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meet the boss

Meet the Boss: James Claude, CEO, Global Voice Group

1. What part of your job keeps you awake at night?

Fortunately, I am not a long sleeper by nature. However, as the head of a growing international company operating in different countries around the world, I certainly do have a hectic travelling schedule. The benefit of this, however, is that, being in a constant stage of adjustment to different time zones, I often find myself energised in the evenings and this affords me the opportunity to meet with various stakeholders for discussions regarding product diversification, innovation and strategy, amongst other related concepts.

2. Name three traits required to survive in this role.

I have found adaptability, lateral thinking and endurance to be the most beneficial traits required to perform successfully in this role.

3. What is the biggest misconception about your job?

The prevailing belief that the CEO always has the answers. Whilst certain decisions ultimately do rest with me, I have the good fortune of being surrounded by an extremely competent team who share my vision, each of whom is highly proficient within their own area of expertise. They assist me, through consultation and research, to make the best decisions and deliver the most appropriate solutions to the benefit of all key stakeholders.

4. Who has had the greatest impact on your career?

I took over as CEO after spending more than 14 years with GVG. During this time, I watched the company grow and transform into the leading market player it is today, within a niche but rising market. I would say though that more than one person has impacted my career. I have always found inspiration in the example set by my predecessors and the co-founders of GVG for their courage and resilience in building this company from scratch into the success that it is today.

Most importantly though, my character was shaped by my mother, who taught me from a young age how to be a good listener and to always be respectful towards others, even when in disagreement with them. These are valuable traits that have greatly influenced my management and leadership style as CEO of GVG today.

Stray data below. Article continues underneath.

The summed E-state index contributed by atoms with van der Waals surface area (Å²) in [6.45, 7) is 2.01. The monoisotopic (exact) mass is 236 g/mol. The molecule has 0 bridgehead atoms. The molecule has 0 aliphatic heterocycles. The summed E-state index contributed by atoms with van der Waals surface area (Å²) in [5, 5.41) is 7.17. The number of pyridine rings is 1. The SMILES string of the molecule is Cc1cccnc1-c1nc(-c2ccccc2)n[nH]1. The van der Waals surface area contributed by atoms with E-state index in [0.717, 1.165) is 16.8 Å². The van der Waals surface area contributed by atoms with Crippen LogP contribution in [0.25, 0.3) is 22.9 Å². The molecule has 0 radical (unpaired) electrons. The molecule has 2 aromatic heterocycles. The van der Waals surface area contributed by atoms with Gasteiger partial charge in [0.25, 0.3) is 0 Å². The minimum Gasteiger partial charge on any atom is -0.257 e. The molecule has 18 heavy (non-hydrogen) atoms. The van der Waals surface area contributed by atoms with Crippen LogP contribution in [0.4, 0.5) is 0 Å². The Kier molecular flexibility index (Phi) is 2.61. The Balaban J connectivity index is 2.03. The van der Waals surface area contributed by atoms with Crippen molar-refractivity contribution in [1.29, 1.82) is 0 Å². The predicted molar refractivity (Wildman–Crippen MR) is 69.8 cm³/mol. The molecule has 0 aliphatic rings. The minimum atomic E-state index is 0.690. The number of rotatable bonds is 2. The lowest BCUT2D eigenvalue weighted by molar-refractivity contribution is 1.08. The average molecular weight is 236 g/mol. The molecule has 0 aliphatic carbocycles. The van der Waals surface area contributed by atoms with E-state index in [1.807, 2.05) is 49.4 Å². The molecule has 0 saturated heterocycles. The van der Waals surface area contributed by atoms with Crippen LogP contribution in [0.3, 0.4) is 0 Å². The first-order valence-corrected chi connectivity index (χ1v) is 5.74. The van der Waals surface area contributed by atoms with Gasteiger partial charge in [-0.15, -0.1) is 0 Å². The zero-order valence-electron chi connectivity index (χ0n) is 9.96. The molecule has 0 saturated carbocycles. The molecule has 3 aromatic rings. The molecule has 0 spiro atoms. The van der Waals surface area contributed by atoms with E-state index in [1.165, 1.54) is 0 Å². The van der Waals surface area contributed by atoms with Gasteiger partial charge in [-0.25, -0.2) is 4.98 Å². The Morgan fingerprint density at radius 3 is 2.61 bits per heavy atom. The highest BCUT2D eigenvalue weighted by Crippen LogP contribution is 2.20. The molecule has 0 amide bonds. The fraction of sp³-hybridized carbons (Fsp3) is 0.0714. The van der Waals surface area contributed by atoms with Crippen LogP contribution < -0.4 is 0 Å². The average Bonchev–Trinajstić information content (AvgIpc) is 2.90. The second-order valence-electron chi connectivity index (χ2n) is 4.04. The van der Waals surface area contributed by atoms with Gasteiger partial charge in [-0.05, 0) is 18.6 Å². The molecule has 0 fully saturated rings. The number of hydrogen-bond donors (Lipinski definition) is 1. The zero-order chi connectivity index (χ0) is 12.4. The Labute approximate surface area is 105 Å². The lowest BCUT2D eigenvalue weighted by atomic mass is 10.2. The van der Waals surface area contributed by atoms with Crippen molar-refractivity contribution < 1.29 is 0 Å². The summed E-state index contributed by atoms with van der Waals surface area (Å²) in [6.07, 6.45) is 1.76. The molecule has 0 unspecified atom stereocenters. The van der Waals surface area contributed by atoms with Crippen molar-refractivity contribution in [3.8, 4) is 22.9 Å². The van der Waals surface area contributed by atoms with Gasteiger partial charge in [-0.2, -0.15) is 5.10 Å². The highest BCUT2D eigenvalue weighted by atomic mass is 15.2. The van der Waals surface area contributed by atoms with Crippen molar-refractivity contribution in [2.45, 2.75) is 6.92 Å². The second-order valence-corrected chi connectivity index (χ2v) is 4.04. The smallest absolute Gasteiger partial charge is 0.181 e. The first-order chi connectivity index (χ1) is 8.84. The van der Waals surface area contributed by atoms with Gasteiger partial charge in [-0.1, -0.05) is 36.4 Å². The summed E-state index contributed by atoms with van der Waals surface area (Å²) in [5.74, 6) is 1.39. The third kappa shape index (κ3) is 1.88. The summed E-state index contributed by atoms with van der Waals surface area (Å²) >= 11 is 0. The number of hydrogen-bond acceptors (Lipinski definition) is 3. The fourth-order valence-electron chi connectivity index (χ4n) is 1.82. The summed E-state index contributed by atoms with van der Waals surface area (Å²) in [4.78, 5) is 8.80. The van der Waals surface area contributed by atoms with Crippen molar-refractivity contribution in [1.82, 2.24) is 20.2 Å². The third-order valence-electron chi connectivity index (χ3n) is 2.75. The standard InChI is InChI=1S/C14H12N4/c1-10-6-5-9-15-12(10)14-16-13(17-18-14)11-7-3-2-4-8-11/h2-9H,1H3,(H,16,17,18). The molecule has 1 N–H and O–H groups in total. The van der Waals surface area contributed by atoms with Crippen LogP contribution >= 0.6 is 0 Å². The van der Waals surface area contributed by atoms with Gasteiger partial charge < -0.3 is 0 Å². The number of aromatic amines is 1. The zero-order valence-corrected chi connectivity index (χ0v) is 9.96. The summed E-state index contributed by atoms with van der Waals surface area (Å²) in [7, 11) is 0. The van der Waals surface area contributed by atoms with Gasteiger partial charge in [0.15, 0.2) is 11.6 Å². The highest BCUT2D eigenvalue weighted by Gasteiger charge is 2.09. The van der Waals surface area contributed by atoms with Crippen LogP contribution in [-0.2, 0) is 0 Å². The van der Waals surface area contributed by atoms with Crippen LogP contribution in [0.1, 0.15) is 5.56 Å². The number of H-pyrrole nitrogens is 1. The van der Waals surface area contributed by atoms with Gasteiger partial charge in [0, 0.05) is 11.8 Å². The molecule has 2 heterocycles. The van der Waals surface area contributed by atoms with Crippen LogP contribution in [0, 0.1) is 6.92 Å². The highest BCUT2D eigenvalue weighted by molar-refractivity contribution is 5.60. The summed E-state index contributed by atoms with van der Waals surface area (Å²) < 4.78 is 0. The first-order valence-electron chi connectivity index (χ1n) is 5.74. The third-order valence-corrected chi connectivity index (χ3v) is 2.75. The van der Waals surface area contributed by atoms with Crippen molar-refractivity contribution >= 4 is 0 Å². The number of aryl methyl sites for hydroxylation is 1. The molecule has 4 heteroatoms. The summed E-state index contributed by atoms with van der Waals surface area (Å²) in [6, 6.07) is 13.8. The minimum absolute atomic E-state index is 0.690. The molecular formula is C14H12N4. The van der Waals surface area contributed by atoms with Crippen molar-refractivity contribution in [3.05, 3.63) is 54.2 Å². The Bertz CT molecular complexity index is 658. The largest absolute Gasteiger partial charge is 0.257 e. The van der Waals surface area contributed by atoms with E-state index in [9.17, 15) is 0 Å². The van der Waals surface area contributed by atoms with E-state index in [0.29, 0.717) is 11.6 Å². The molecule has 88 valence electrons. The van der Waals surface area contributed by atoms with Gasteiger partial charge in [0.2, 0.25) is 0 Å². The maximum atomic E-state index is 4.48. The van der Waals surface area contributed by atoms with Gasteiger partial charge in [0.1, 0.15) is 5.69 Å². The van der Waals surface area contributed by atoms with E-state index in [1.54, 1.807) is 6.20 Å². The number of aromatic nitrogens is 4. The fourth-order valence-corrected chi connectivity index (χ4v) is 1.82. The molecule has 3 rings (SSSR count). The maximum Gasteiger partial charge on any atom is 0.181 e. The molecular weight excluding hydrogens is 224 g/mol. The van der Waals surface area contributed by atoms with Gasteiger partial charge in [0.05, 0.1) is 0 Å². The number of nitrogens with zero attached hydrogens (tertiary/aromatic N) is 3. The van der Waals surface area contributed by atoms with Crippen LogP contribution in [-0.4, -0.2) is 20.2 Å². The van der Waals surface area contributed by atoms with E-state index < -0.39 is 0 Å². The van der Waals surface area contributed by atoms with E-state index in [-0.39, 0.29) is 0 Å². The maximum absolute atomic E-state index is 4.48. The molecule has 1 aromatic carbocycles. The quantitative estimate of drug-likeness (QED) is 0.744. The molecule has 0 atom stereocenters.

5. What is the best career advice you’ve ever received?

Active listening, both at an internal organisational level as well as at a market level, are key to succeeding as a pioneer in the digital transformation process.

6. The top reason for your professional success?

I believe that a comprehensive understanding of the digital transformation ecosystem in which GVG operates has been key to my professional growth and success. As I have been part of an exceptional team for over 14 years, I have had the good fortune of playing an increasingly important role in contributing to the strategies and orientations of the company during my tenure with GVG.

7. How do you relax?

Those who know me would agree that I am a laid back person. Over weekends and during my long travels abroad, I read quite a lot; although not necessarily business or technology related types of books. Being in the fortunate position of travelling as much as I do, I am regularly in contact with many different cultures, exposing me to greatly enriching and transformational experiences.

8. By what time in the morning do you like to be at your desk?

As GVG is a purely ICT company, we don’t understand ‘work’ in a traditional office manner, neither in an on-site context, or as part of our culture. We are focused on a results-driven model of work ethics and this is what matters. So every day is completely different to the day before, no matter what time I arrive at my desk.

9. Your favourite job interview question?

I like the sort of question that addresses “How do you see yourself in 10 years’ time?”, for instance, as it provides an opportunity to contemplate a long-term future perspective. However, I think this question nowadays has become almost impossible to answer, due to the high-speed changes framing our present and our future.

10. Name one untapped business opportunity in Africa.

The agricultural sector has been growing significantly in Africa, where there have been many developments in supply chain and techniques used within the industry, in general. I believe this could provide an untapped opportunity for the transformation of raw agricultural products, which would create great value for local communities and companies on the continent.

Published by: How We Made It In Africa